China is not merely a political and economic threat –it is a clear military threat to the United States and our interests. It can better withstand a virus attack on its population than either Russia or the U.S. Although, the political opposition in Russia is closely monitored, it doesn’t compare to the harsh methods used by Beijing to suppress and eliminate opposing voices. And so when China, in the face of a virus pandemic, pulled back on its economic forecasts and closed down Hong Kong’s democracy, while in the process of building its third aircraft carrier, (after illegally enlarging and militarizing “coral reefs”) we should sit up and pay close attention.
The Chinese state owned and controlled Jiangnan shipyard, is building China’s newest aircraft carrier, and has just launched its first large floating work dock. The significance is that China now has the capacity to launch and transport large and ultra large ship modules. This is a momentous breakthrough. Its size is breathtaking. For years this shipyard had been building China’s destroyers and warships. Its ability now expands its capacity to deliver a wider, diverse and enlarged naval force. Second only to the U.S. and Russia, the Chinese military continues to grow alongside a domestic, mushrooming military-industrial complex. And probably more important, China’s fighter jets’ strength is second only to the United States.
Unlike some in our Congress who can be bellicose in rattling the sword of war, I do have a stake in how we take our stance in world politics. I have four grandsons whom I do not want to see sent to war. China is an economic and military bully. And perhaps because it has one billion more in population than the United States, it feels that, it can, in the long run, outlast and overpower its hemisphere neighbors first and then the world. In 1938-39 the world had the power to stop Hitler. It didn’t. We felt that the Atlantic Ocean protected us from the war in Europe and it didn’t. The United States had the power to stop the Soviet Union from implanting its missiles in Cuba. And it did. The Pacific Ocean, notwithstanding that San Francisco is over 5,000 miles away from Beijing, we are not protected from China’s aggression.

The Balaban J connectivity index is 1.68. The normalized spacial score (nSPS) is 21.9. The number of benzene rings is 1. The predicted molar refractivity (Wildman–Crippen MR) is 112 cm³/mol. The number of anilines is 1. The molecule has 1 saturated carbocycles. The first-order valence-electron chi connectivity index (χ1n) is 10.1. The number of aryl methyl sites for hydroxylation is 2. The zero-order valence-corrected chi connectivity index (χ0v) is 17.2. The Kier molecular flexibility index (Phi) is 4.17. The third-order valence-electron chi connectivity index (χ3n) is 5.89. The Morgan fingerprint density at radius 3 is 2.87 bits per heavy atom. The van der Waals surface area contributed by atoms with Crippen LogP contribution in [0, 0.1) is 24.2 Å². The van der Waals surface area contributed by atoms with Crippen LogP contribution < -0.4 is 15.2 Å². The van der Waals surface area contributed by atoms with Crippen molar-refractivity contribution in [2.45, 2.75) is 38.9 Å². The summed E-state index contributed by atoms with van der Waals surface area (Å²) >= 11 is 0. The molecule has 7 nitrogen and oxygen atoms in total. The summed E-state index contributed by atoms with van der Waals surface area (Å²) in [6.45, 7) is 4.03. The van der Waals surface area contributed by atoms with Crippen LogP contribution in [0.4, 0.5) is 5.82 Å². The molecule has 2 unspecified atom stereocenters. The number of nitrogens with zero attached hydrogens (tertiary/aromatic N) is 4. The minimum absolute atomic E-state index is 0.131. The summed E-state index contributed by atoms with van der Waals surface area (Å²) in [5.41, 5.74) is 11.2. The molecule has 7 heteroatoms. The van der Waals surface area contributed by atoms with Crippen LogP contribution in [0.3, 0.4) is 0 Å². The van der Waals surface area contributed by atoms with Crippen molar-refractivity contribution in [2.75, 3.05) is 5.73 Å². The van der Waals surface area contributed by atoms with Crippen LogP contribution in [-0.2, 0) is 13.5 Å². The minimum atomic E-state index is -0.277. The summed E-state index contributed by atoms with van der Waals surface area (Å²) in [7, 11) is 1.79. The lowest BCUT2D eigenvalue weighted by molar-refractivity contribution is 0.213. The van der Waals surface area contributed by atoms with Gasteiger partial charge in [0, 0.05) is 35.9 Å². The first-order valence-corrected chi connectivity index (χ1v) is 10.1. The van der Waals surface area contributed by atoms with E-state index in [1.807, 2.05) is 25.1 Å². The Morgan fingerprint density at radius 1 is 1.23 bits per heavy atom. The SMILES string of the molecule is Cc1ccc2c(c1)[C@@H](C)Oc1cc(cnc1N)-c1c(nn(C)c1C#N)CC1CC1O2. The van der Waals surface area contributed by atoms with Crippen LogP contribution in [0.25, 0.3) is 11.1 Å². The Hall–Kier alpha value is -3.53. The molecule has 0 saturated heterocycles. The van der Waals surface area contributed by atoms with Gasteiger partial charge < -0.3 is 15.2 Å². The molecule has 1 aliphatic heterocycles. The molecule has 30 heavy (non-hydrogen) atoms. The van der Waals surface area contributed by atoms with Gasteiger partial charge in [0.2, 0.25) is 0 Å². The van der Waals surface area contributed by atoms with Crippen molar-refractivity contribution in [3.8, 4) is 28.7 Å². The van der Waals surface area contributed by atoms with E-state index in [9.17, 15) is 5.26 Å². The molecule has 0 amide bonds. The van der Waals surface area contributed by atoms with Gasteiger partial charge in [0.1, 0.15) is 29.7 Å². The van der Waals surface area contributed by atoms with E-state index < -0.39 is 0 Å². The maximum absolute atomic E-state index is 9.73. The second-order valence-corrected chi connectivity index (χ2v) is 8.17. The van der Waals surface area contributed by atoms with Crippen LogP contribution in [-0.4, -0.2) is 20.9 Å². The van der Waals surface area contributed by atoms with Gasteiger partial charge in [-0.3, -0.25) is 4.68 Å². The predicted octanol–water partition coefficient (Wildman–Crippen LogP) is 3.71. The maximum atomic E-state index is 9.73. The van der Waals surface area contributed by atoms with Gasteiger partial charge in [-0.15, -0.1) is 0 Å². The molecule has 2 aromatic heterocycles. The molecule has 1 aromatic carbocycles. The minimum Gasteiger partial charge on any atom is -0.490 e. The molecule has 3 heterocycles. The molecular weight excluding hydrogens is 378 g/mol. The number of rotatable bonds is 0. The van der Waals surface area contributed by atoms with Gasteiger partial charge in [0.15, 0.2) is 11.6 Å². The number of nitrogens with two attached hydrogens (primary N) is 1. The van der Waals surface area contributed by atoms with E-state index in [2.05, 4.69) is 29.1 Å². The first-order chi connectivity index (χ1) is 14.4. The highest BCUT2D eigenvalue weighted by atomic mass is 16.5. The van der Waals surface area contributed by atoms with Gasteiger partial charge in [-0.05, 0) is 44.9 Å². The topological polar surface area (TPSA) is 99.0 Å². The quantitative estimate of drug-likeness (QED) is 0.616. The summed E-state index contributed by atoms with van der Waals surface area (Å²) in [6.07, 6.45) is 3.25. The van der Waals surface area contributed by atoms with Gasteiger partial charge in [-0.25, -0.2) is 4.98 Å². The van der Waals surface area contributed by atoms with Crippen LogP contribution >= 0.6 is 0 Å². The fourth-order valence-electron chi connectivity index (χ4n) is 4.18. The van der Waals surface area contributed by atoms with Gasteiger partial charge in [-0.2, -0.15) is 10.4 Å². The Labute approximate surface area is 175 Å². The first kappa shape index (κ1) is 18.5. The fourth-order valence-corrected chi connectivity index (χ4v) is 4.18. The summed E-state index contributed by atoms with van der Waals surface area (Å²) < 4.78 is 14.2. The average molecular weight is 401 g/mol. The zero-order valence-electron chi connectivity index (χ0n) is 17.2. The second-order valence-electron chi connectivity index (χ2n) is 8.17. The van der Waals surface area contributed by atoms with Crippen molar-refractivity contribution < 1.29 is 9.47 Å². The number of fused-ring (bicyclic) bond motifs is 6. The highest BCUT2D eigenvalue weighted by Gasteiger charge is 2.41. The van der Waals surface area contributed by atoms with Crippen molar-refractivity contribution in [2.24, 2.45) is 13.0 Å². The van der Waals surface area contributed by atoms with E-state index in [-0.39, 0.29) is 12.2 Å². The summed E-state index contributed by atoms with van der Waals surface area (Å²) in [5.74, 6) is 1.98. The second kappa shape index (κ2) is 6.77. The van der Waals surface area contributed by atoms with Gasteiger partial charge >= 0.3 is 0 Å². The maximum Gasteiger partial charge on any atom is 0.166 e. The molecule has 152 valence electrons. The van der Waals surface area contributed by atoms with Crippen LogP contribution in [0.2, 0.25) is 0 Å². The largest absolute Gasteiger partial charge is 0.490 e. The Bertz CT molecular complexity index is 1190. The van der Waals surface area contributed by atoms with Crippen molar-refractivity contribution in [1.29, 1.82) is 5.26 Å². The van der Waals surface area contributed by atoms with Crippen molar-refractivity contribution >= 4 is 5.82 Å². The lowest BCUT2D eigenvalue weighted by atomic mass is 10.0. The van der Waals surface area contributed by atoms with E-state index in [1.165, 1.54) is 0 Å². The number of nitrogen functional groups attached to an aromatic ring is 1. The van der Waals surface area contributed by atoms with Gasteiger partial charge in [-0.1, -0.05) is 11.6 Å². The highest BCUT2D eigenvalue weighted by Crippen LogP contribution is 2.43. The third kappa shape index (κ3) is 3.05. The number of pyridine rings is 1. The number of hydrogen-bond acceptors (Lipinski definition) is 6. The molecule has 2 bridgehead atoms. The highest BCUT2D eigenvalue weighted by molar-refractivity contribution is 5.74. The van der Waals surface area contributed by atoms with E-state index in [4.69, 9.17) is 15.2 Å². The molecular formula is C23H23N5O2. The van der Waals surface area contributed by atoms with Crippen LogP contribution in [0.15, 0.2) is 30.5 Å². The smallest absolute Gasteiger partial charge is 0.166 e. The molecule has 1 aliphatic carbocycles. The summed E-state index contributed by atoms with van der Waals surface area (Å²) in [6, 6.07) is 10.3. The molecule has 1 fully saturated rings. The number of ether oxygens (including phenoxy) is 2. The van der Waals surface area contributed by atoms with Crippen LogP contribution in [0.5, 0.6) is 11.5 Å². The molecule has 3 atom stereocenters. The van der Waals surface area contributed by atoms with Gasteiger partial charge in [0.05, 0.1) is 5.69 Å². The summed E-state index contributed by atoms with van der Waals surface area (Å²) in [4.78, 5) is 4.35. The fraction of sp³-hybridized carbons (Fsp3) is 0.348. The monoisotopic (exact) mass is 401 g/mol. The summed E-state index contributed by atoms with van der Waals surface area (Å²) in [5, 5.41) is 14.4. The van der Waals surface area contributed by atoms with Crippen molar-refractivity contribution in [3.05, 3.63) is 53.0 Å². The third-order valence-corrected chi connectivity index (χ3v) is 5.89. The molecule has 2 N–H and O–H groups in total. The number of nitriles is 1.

We have the power, without firing a shot or short changing the real and obtainable needs of all Americans at home, to stop China’s expansion. To understand the importance of the South China Sea (SCS) and its place in the world’s economy, it is estimated that over 3 trillion dollars of global trade ships through the SCS, and that accounts for at least one third of all the global maritime trade. China’s economy thrives in the SCS.
Because China has no “boots on the ground” in territory where it is seeking to expand its control, one may not view this as a sign of China’s lack of military determination to control the region far beyond its physical boarders. It is a useful lesson in defining the meaning of “territorial aggression” and “foreign occupation”. When a foreign nation’s ship intrudes into your territorial waters without prior permission, that is an aggressive military act. When a foreign nation’s warships patrolled your sovereign water, that is territorial aggression; when a foreign nation sends surveyor ships, uninvited, into your territorial water, that is an aggressive military act. And it is not just in the SCS that China is moving aggressively. The Heritage Foundation reports that China has quietly embarked on government building projects across Africa that add up to a counterintelligence nightmare for the United States and its partners.
The China tariff war, started by the current President, was misdirected and did more economic harm than good. Our naval presence and patrolling of the South Asia Sea is both appropriate and necessary. But that is clearly not enough to stop and reverse China’s territorial aggression. We must engage in an aggressive economic program specifically aimed at China’s hostile territorial claims, so that China will feel more than verbal internal condemnation. Time is not on our side.
Richard Allan,
The Editor